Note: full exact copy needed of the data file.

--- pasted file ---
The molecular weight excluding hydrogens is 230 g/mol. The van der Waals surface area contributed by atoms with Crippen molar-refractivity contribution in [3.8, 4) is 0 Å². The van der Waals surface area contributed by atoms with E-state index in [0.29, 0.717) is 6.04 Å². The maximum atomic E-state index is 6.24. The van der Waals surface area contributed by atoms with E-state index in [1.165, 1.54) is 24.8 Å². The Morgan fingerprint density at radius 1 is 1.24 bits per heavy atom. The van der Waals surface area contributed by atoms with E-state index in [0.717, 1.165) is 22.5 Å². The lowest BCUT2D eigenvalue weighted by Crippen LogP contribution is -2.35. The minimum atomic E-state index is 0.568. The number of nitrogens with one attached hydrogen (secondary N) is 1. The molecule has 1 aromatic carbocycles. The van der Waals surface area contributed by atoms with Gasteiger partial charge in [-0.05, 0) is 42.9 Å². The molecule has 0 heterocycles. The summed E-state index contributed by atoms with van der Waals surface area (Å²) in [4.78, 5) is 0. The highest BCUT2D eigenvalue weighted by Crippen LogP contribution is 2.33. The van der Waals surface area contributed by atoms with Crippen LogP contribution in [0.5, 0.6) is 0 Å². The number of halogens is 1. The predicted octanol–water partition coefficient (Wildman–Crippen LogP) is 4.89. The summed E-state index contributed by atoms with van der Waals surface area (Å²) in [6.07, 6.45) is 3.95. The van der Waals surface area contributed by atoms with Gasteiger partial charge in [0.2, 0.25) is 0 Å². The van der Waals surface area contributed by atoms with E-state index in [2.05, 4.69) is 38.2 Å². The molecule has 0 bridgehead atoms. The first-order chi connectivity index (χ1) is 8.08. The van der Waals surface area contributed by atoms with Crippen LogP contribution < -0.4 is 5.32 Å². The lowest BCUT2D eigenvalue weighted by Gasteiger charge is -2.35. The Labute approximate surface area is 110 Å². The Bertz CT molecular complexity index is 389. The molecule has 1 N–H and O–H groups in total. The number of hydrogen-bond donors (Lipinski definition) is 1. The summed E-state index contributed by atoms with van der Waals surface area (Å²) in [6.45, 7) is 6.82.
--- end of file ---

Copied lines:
The molecular weight excluding hydrogens is 230 g/mol. The van der Waals surface area contributed by atoms with Crippen molar-refractivity contribution in [3.8, 4) is 0 Å². The van der Waals surface area contributed by atoms with E-state index in [0.29, 0.717) is 6.04 Å². The maximum atomic E-state index is 6.24. The van der Waals surface area contributed by atoms with E-state index in [1.165, 1.54) is 24.8 Å². The Morgan fingerprint density at radius 1 is 1.24 bits per heavy atom. The van der Waals surface area contributed by atoms with E-state index in [0.717, 1.165) is 22.5 Å². The lowest BCUT2D eigenvalue weighted by Crippen LogP contribution is -2.35. The minimum atomic E-state index is 0.568. The number of nitrogens with one attached hydrogen (secondary N) is 1. The molecule has 1 aromatic carbocycles. The van der Waals surface area contributed by atoms with Gasteiger partial charge in [-0.05, 0) is 42.9 Å². The molecule has 0 heterocycles. The summed E-state index contributed by atoms with van der Waals surface area (Å²) in [4.78, 5) is 0. The highest BCUT2D eigenvalue weighted by Crippen LogP contribution is 2.33. The van der Waals surface area contributed by atoms with Crippen LogP contribution in [0.5, 0.6) is 0 Å². The number of halogens is 1. The predicted octanol–water partition coefficient (Wildman–Crippen LogP) is 4.89. The summed E-state index contributed by atoms with van der Waals surface area (Å²) in [6.07, 6.45) is 3.95. The van der Waals surface area contributed by atoms with Gasteiger partial charge in [0.2, 0.25) is 0 Å². The van der Waals surface area contributed by atoms with E-state index in [2.05, 4.69) is 38.2 Å². The molecule has 0 bridgehead atoms. The first-order chi connectivity index (χ1) is 8.08. The van der Waals surface area contributed by atoms with Crippen LogP contribution < -0.4 is 5.32 Å². The lowest BCUT2D eigenvalue weighted by Gasteiger charge is -2.35. The Labute approximate surface area is 110 Å². The Bertz CT molecular complexity index is 389. The molecule has 1 N–H and O–H groups in total. The number of hydrogen-bond donors (Lipinski definition) is 1. The summed E-state index contributed by atoms with van der Waals surface area (Å²) in [6.45, 7) is 6.82.